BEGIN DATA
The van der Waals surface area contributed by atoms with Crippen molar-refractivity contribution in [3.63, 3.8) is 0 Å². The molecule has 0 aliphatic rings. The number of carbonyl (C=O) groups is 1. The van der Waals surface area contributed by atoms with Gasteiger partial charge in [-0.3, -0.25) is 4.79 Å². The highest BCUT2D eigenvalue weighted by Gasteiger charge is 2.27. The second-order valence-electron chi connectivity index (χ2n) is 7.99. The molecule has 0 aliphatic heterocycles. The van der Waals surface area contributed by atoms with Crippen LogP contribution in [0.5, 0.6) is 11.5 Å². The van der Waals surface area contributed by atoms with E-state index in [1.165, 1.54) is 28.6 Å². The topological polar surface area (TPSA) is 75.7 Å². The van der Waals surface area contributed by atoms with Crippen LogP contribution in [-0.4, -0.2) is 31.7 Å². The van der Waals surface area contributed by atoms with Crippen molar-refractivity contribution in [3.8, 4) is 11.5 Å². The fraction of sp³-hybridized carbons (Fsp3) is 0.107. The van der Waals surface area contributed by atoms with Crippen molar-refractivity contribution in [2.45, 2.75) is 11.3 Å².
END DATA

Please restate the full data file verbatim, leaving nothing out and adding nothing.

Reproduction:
The van der Waals surface area contributed by atoms with Crippen molar-refractivity contribution in [3.63, 3.8) is 0 Å². The molecule has 0 aliphatic rings. The number of carbonyl (C=O) groups is 1. The van der Waals surface area contributed by atoms with Gasteiger partial charge in [-0.3, -0.25) is 4.79 Å². The highest BCUT2D eigenvalue weighted by Gasteiger charge is 2.27. The second-order valence-electron chi connectivity index (χ2n) is 7.99. The molecule has 0 aliphatic heterocycles. The van der Waals surface area contributed by atoms with Crippen LogP contribution in [0.5, 0.6) is 11.5 Å². The van der Waals surface area contributed by atoms with E-state index in [1.165, 1.54) is 28.6 Å². The topological polar surface area (TPSA) is 75.7 Å². The van der Waals surface area contributed by atoms with Crippen LogP contribution in [-0.4, -0.2) is 31.7 Å². The van der Waals surface area contributed by atoms with Crippen molar-refractivity contribution in [3.8, 4) is 11.5 Å². The fraction of sp³-hybridized carbons (Fsp3) is 0.107. The van der Waals surface area contributed by atoms with Crippen molar-refractivity contribution in [2.45, 2.75) is 11.3 Å².